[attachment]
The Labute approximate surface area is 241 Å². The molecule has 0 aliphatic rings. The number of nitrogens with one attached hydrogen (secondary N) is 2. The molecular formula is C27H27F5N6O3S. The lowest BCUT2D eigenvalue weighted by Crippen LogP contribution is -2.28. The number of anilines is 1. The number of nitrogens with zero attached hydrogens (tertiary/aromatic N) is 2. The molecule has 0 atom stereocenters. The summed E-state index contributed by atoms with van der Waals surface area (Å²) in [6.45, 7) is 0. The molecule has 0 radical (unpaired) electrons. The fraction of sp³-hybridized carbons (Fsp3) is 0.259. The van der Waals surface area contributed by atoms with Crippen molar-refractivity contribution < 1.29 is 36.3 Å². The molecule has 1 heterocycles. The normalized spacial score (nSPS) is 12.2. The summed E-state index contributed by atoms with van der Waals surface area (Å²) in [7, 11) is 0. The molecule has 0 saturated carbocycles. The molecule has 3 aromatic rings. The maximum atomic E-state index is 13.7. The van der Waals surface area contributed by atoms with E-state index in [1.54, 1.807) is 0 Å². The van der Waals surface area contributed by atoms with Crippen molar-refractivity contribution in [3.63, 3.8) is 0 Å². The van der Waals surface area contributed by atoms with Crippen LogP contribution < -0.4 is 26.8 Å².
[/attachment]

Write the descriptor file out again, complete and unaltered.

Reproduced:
The Labute approximate surface area is 241 Å². The molecule has 0 aliphatic rings. The number of nitrogens with one attached hydrogen (secondary N) is 2. The molecular formula is C27H27F5N6O3S. The lowest BCUT2D eigenvalue weighted by Crippen LogP contribution is -2.28. The number of anilines is 1. The number of nitrogens with zero attached hydrogens (tertiary/aromatic N) is 2. The molecule has 0 atom stereocenters. The summed E-state index contributed by atoms with van der Waals surface area (Å²) in [6.45, 7) is 0. The molecule has 0 radical (unpaired) electrons. The fraction of sp³-hybridized carbons (Fsp3) is 0.259. The van der Waals surface area contributed by atoms with Crippen molar-refractivity contribution < 1.29 is 36.3 Å². The molecule has 1 heterocycles. The normalized spacial score (nSPS) is 12.2. The summed E-state index contributed by atoms with van der Waals surface area (Å²) in [7, 11) is 0. The molecule has 0 saturated carbocycles. The molecule has 3 aromatic rings. The maximum atomic E-state index is 13.7. The van der Waals surface area contributed by atoms with E-state index in [1.54, 1.807) is 0 Å². The van der Waals surface area contributed by atoms with Crippen molar-refractivity contribution in [3.63, 3.8) is 0 Å². The van der Waals surface area contributed by atoms with Crippen LogP contribution < -0.4 is 26.8 Å².